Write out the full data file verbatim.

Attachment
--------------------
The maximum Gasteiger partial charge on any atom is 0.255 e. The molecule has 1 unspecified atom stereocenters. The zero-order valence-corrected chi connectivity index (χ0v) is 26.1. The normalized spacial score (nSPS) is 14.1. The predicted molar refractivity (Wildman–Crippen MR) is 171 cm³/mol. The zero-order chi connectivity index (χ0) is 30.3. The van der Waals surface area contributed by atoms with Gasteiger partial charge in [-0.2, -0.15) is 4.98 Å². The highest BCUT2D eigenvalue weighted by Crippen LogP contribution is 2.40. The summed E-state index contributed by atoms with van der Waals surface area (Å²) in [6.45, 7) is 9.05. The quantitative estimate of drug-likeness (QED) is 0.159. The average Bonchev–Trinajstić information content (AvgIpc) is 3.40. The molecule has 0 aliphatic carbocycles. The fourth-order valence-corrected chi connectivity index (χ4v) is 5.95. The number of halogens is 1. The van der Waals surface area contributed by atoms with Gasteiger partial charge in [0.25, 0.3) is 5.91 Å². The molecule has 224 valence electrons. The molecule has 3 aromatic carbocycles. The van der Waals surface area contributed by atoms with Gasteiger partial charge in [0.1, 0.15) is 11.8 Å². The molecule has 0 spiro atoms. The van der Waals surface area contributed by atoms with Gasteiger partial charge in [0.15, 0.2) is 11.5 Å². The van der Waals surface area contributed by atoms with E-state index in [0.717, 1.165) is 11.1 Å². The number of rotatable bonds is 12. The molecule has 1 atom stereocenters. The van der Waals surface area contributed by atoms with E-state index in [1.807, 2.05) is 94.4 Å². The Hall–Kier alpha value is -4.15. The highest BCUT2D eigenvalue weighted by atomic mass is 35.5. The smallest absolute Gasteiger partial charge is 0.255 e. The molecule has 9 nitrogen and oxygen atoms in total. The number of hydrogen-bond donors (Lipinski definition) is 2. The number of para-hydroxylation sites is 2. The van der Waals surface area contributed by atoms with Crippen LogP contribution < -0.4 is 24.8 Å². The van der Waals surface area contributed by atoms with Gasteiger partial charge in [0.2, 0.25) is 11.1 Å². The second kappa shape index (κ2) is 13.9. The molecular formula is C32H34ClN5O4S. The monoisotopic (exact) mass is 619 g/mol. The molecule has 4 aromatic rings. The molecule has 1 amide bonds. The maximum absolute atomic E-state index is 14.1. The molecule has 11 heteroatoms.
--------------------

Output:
The maximum Gasteiger partial charge on any atom is 0.255 e. The molecule has 1 unspecified atom stereocenters. The zero-order valence-corrected chi connectivity index (χ0v) is 26.1. The normalized spacial score (nSPS) is 14.1. The predicted molar refractivity (Wildman–Crippen MR) is 171 cm³/mol. The zero-order chi connectivity index (χ0) is 30.3. The van der Waals surface area contributed by atoms with Gasteiger partial charge in [-0.2, -0.15) is 4.98 Å². The highest BCUT2D eigenvalue weighted by Crippen LogP contribution is 2.40. The summed E-state index contributed by atoms with van der Waals surface area (Å²) in [6.45, 7) is 9.05. The quantitative estimate of drug-likeness (QED) is 0.159. The average Bonchev–Trinajstić information content (AvgIpc) is 3.40. The molecule has 0 aliphatic carbocycles. The fourth-order valence-corrected chi connectivity index (χ4v) is 5.95. The number of halogens is 1. The van der Waals surface area contributed by atoms with Gasteiger partial charge in [0.25, 0.3) is 5.91 Å². The molecule has 224 valence electrons. The molecule has 3 aromatic carbocycles. The van der Waals surface area contributed by atoms with Gasteiger partial charge in [0.1, 0.15) is 11.8 Å². The molecule has 0 spiro atoms. The van der Waals surface area contributed by atoms with Gasteiger partial charge in [0.15, 0.2) is 11.5 Å². The van der Waals surface area contributed by atoms with E-state index in [0.717, 1.165) is 11.1 Å². The number of rotatable bonds is 12. The molecule has 1 atom stereocenters. The van der Waals surface area contributed by atoms with E-state index in [1.807, 2.05) is 94.4 Å². The Hall–Kier alpha value is -4.15. The highest BCUT2D eigenvalue weighted by atomic mass is 35.5. The smallest absolute Gasteiger partial charge is 0.255 e. The molecule has 9 nitrogen and oxygen atoms in total. The number of hydrogen-bond donors (Lipinski definition) is 2. The number of para-hydroxylation sites is 2. The van der Waals surface area contributed by atoms with Crippen LogP contribution < -0.4 is 24.8 Å². The van der Waals surface area contributed by atoms with Gasteiger partial charge in [0.2, 0.25) is 11.1 Å². The second kappa shape index (κ2) is 13.9. The molecular formula is C32H34ClN5O4S. The monoisotopic (exact) mass is 619 g/mol. The molecule has 4 aromatic rings. The molecule has 1 amide bonds. The maximum absolute atomic E-state index is 14.1. The molecule has 11 heteroatoms.